Sandra Sterle
Artist based in Split, Croatia and Amsterdam, Holland
sterle@myself.com


Danica Dakić
Artist based in Sarajevo, BiH and Dusseldorf, Germany
danicadakic@yahoo.com





Nothing is guaranteed, except contamination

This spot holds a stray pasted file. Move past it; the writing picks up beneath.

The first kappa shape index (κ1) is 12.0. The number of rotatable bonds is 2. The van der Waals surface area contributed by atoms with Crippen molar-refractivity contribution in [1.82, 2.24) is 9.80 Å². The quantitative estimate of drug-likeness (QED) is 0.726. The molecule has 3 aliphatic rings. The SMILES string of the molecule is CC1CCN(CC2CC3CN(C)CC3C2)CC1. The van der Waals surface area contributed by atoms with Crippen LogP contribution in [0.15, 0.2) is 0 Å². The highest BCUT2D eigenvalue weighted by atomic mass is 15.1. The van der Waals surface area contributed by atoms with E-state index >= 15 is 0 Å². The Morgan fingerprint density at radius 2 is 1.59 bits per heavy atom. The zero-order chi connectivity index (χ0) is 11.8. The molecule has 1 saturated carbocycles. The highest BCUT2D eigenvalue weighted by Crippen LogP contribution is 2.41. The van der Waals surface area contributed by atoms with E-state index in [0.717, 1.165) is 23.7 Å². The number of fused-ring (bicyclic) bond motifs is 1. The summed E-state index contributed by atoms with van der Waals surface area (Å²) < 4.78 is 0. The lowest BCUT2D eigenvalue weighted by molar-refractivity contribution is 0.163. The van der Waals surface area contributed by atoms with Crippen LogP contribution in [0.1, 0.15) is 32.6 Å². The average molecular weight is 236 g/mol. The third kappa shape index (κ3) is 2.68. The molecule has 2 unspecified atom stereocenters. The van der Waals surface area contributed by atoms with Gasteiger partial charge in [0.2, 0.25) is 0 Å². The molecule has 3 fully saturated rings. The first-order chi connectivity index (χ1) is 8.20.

A change in the practice and theory of art that occurred in the past few years reflects an intensified engagement with the outside world and the issues of our time -war and the eschatological dimension of terrorism, globalization and capital distribution, migration and cultural identity, transnational diasporic formations, and the reconceptualization of the term community. Attempting to broaden the focus on the social aspects of art’s production and reception, a number of artists and collectives have advanced distinct models for an art whose public strategies constitute a significant part of its aesthetic makeup. This reinscribed form of public art is discursive, premised on interactivity with the audience and among diverse social groups. The ensuing breakdown of restrictive definitions of art, artist, and spectatorship, subjectivity and communality has fostered the development of a critical dialogue that infiltrates and disturbs a dominant culture based on identity stereotypes and circumscribed notions of site. As such, this paradigm for public art sustains social awareness, a renewed urgency to act and take responsibility (Fritz Perls calls responsibility “response-ability,” the ability to respond), and collective authorship by factoring various constituencies into the construction of the work. As discussed by a number of cultural historians, to produce works engaged in social praxis, artists have become facilitators, fund-raisers, community educators, and logistical coordinators.